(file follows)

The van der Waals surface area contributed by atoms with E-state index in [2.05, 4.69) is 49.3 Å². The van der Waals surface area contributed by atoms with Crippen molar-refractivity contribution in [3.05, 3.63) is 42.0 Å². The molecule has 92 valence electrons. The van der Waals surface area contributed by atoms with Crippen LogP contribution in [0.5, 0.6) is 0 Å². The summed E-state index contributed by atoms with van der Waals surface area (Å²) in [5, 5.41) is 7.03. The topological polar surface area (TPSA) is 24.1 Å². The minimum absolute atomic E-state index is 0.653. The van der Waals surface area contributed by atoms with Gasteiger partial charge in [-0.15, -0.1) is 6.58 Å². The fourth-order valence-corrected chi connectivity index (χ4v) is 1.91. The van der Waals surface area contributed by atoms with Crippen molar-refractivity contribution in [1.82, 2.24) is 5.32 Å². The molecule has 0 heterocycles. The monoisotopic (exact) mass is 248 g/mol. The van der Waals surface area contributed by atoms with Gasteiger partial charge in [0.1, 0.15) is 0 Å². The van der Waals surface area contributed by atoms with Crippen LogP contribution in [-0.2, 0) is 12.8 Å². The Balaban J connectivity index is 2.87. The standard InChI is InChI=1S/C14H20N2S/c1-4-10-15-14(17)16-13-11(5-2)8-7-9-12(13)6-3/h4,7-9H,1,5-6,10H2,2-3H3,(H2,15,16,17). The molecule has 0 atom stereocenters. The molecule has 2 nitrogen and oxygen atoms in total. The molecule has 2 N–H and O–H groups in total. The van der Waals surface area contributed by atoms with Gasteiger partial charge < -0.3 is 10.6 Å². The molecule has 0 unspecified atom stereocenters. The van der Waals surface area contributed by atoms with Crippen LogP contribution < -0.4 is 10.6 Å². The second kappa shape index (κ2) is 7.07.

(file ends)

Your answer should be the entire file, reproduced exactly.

The van der Waals surface area contributed by atoms with E-state index in [2.05, 4.69) is 49.3 Å². The van der Waals surface area contributed by atoms with Crippen molar-refractivity contribution in [3.05, 3.63) is 42.0 Å². The molecule has 92 valence electrons. The van der Waals surface area contributed by atoms with Crippen LogP contribution in [0.5, 0.6) is 0 Å². The summed E-state index contributed by atoms with van der Waals surface area (Å²) in [5, 5.41) is 7.03. The topological polar surface area (TPSA) is 24.1 Å². The minimum absolute atomic E-state index is 0.653. The van der Waals surface area contributed by atoms with Gasteiger partial charge in [-0.15, -0.1) is 6.58 Å². The fourth-order valence-corrected chi connectivity index (χ4v) is 1.91. The van der Waals surface area contributed by atoms with Crippen molar-refractivity contribution in [1.82, 2.24) is 5.32 Å². The molecule has 0 heterocycles. The monoisotopic (exact) mass is 248 g/mol. The van der Waals surface area contributed by atoms with Gasteiger partial charge in [0.1, 0.15) is 0 Å². The van der Waals surface area contributed by atoms with Crippen LogP contribution in [-0.2, 0) is 12.8 Å². The Balaban J connectivity index is 2.87. The standard InChI is InChI=1S/C14H20N2S/c1-4-10-15-14(17)16-13-11(5-2)8-7-9-12(13)6-3/h4,7-9H,1,5-6,10H2,2-3H3,(H2,15,16,17). The molecule has 0 atom stereocenters. The molecule has 2 nitrogen and oxygen atoms in total. The molecule has 2 N–H and O–H groups in total. The van der Waals surface area contributed by atoms with Gasteiger partial charge < -0.3 is 10.6 Å². The molecule has 0 unspecified atom stereocenters. The van der Waals surface area contributed by atoms with Crippen LogP contribution < -0.4 is 10.6 Å². The second kappa shape index (κ2) is 7.07.